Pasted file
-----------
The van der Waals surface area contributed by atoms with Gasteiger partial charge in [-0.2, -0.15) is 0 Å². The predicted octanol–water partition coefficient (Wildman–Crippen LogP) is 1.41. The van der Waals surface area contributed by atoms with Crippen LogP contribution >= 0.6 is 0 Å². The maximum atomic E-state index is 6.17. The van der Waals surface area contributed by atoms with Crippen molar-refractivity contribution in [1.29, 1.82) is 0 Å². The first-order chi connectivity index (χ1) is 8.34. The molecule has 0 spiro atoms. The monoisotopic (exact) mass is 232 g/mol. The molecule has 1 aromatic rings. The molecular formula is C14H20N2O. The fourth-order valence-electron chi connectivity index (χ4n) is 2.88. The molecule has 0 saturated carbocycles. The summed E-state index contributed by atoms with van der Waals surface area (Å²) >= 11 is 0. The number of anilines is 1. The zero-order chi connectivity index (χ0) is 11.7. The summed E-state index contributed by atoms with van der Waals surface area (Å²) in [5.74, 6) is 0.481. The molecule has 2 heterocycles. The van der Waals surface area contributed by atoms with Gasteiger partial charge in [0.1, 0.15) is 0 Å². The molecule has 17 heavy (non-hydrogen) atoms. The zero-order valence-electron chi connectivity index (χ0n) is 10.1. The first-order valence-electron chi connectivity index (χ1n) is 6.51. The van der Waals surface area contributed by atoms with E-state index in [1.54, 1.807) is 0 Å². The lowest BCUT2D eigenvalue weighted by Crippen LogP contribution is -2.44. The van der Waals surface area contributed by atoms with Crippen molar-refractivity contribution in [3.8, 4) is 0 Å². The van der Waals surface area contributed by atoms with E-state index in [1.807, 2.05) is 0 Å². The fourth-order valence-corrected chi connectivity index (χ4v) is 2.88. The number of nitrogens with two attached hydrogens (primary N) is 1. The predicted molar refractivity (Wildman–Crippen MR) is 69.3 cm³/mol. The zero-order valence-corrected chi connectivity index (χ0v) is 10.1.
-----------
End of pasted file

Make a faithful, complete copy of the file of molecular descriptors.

The van der Waals surface area contributed by atoms with Gasteiger partial charge in [-0.2, -0.15) is 0 Å². The predicted octanol–water partition coefficient (Wildman–Crippen LogP) is 1.41. The van der Waals surface area contributed by atoms with Crippen LogP contribution >= 0.6 is 0 Å². The maximum atomic E-state index is 6.17. The van der Waals surface area contributed by atoms with Crippen molar-refractivity contribution in [1.29, 1.82) is 0 Å². The first-order chi connectivity index (χ1) is 8.34. The molecule has 0 spiro atoms. The monoisotopic (exact) mass is 232 g/mol. The molecule has 1 aromatic rings. The molecular formula is C14H20N2O. The fourth-order valence-electron chi connectivity index (χ4n) is 2.88. The molecule has 0 saturated carbocycles. The summed E-state index contributed by atoms with van der Waals surface area (Å²) >= 11 is 0. The number of anilines is 1. The zero-order chi connectivity index (χ0) is 11.7. The summed E-state index contributed by atoms with van der Waals surface area (Å²) in [5.74, 6) is 0.481. The molecule has 2 heterocycles. The van der Waals surface area contributed by atoms with Gasteiger partial charge in [0.1, 0.15) is 0 Å². The molecule has 17 heavy (non-hydrogen) atoms. The zero-order valence-electron chi connectivity index (χ0n) is 10.1. The first-order valence-electron chi connectivity index (χ1n) is 6.51. The van der Waals surface area contributed by atoms with E-state index in [1.54, 1.807) is 0 Å². The lowest BCUT2D eigenvalue weighted by Crippen LogP contribution is -2.44. The van der Waals surface area contributed by atoms with Crippen molar-refractivity contribution in [3.8, 4) is 0 Å². The van der Waals surface area contributed by atoms with E-state index in [1.807, 2.05) is 0 Å². The fourth-order valence-corrected chi connectivity index (χ4v) is 2.88. The number of nitrogens with two attached hydrogens (primary N) is 1. The predicted molar refractivity (Wildman–Crippen MR) is 69.3 cm³/mol. The zero-order valence-corrected chi connectivity index (χ0v) is 10.1.